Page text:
Proposed Demolition

Paul FrancisA few days before Christmas, 2008, four representatives from Dover District Council DDC visited me at my home. Their manner was aggressive and intimidating when they made it absolutely clear that the purpose of their visit was to put in place arrangements for the complete destruction and removal of my home, garden shed and greenhouse.

They also stated that they would return my property to ‘rough grassland’ and in the process make me homeless.Don Gale

Return to ‘rough grassland’ is an extraordinary statement to make because it has never been rough grassland. Research indicates, that if anything, the land was woodland prior to the construction of the bungalow in 1928.

Since that time I have had no contact from Dover District Council DDC and if there was reasonable excuse for the delay then they should have stated this in a timely way. Otherwise what was the point of them coming just prior to Christmas, other than to cause harassment?

Certain Dover District Council DDC personnel are specifically employed to tell lies for a living and they become a law unto themselves. They’re an arrogant bunch that naturally assumes that what they say is gospel and expect everyone to kowtow to their demands. Paul Francis is the typical arrogant, bully-boy ‘Enforcement Officer’. I found him to be rude, aggressive and unconcerned with the true facts. He enjoys following Council orders even though he is aware of the evidence proving their action is wrong. Thank God he’s no longer a police officer.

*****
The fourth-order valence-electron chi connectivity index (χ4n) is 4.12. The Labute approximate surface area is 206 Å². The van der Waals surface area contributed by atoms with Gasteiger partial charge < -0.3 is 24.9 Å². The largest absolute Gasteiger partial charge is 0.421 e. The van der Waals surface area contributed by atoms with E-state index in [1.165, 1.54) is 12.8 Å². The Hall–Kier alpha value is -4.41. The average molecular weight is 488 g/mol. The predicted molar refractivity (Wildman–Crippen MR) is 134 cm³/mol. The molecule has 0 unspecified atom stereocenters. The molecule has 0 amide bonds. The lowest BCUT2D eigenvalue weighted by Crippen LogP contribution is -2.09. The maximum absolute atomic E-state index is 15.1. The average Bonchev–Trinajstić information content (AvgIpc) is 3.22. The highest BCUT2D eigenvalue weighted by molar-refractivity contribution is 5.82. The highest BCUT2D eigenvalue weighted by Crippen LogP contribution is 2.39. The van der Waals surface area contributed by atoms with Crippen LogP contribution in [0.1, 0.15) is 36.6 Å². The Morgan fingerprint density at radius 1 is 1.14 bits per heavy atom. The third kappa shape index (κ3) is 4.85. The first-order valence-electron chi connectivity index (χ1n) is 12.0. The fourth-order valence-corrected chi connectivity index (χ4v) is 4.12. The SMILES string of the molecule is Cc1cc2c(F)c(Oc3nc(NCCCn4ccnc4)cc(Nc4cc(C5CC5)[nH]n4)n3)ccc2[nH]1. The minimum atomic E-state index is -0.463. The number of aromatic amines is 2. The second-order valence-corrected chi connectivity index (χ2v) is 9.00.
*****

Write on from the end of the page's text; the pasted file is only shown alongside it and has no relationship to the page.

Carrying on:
vandals in suits


DDC Rubbish Tip

After the Council had forced me away from my property, the empty garden soon became a local rubbish tip and scrap vehicles accumulated on the land (unknown to me).

It became an eyesore, an annoyance to local residents and the subject of further enforcement action, which required me as owner of the site to clear it even though this situation was a direct result of the council demolishing my home.

Printed below are a few photos, alternating, showing the before and after or rather the after and before!



Windy Ridge

‘Windy Ridge’ is just one example of the extreme inconsistency that is prevalent in Dover District Council’s decision making. There are many, many other examples.

When challenged about their inconsistent decisions, the Council’s standard response is that each case is judged on its merits. And so it should be, but they don’t disclose or justify what those merits are. The flexibility, inherent in the planning decision-making process, makes it easy for planners to show both favouritism and discrimination as they see fit, which leaves the system open to abuse and corruption.

In reality so much will depend on who the ‘applicant’ is.